Ad Verification, Ad Blocking and the Latest Industry Benchmarks
Michael IantoscaNovember 11, 2014
How do you see ad verification changing the way media is planned, bought, and measured?
Employing verification has become the baseline for establishing impactful campaigns – it enables advertisers to understand where they are advertising and if their ads have the chance to engage the consumer. Advertisers and agencies are taking the data they are gathering from verification partners and have begun to implement this into the planning and buying processes. We’ve also seen data used in reconciliation to actually pay on benchmarks that have been established with partners such as with Xaxis Prime.
As an industry, there is stronger consensus toward accountability from all sides. Advertisers owe it to brands to ensure that their advertising appears on media that has the greatest potential to make an impact. Media suppliers want to prove that they have the best inventory available to meet campaign objectives.
How does ad blocking impact spend?
True ad blocking does not impact spend. Rather, it allows for reallocation of budget toward more effective and on-brand ad placements. With true ad blocking, the ad is blocked before it hits the creative ad server, and assuming the advertiser is paying based on its ad server’s numbers, the advertiser is not charged for the impression. This is different from simply obfuscating the ad, which requires advertisers to engage in make-good conversations after the campaign is over.
What are the industry benchmarks?
According to our Q3 2014 benchmarks, display impressions sourced directly from publishers were viewable just over half the time at 53 percent. Three percent suffered from ad fraud, and 10 percent suffered from brand risk. For networks and exchanges, viewability is 37 percent, ad fraud is 14 percent, and brand risk is 17 percent.
Our latest report also features for the same metrics for video plus completion rates. 30 percent of video ads are viewable as per the MRC definition, but we also discovered that 20 percent are completed in view.
What are the pros and cons of leveraging monitoring vs. blocking ad-verification?
Monitoring is actionable intelligence. The ability to assess media quality comes with the power to do something about it. Advertisers can increase viewability, decrease ad fraud, and optimize by media partner – all by gaining visibility and taking action.
The con of monitoring is that it’s a manual process, and for brand safety and fraud, the damage has been done. Firewall blocking prevents problems before they happen. By blocking ads from appearing on traffic that is fraudulent or outside the intended geo, risk is averted without impacting campaign budget.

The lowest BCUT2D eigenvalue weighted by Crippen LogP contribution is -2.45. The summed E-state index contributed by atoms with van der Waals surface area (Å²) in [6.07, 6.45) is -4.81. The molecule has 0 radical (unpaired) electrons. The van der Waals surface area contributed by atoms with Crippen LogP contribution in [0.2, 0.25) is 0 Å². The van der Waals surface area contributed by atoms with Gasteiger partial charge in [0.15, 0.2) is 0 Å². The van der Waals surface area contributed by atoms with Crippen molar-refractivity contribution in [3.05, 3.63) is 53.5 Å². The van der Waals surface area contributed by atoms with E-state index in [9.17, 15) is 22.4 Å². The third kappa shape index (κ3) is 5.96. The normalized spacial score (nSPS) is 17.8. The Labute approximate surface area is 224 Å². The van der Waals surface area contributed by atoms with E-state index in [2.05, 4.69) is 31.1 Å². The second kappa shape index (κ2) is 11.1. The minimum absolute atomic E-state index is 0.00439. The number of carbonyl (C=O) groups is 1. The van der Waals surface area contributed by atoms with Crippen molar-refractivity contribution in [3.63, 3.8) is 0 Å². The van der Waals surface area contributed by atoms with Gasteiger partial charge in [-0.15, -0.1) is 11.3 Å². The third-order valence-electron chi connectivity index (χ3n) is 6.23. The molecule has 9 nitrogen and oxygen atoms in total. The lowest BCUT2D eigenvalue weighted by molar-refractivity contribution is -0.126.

What ranges have you seen in terms of viewability and blocking rates between RTB and Premium/site direct inventory?
As cited above, site direct inventory suffers from less fraud, which also contributes to greater viewability. There’s a 45% increase in viewability compared to networks and exchanges, or almost 18 percentage points higher.
How is ad verification most commonly being leveraged for display and video?
Advertisers and agencies are trying to understand the overall quality of the media they are buying. They’re looking to get a further understanding of brand safety, viewability, fraud, context – the clutter within the overall ad environment - through both after-the-fact reporting and real-time preventative solutions like ad blocking.
What are the limitations in ad verification for display vs. video?
However, on a broader scale, video requires more than just standard measurement, as it entails different engagement metrics than display banner ads. Advertisers might want to know the mute rate of their videos, which would require VPAID compliant players (a technology specific to video). We consider this to be the most comprehensive verification because advertisers gain visibility into both VPAID and 3MS metrics. The challenge is that many publishers do not meet the requirements necessary for this measurement.
Another challenge in video is that advertisers define video quality differently. Advertisers must consider the breadth of their verification vendors’ technology when choosing a partner.
There has already been progress in this area, but it will likely take some time for the industry to overcome these limitations in ad verification.
Can ad verification be applied across other digital channels (social, digital radio, etc.)?
Yes, however the biggest limitation holding verification back in the social sphere is publishers’ unwillingness to accept ad verification.
What refinements in the ad verification process are planned by IAS?
We see this as a three-pronged approach.
- The first is depth. We constantly innovate to offer in-depth solutions that meet all the quality opportunities this dynamic industry presents.
- The second is breadth. We cross channels, screens, and even oceans.
- The last is accessibility. We have strong relationships with innovative companies and platforms, Xaxis being among them. Integrations have allowed us to transform our capabilities into turnkey solutions for our partners’ clients.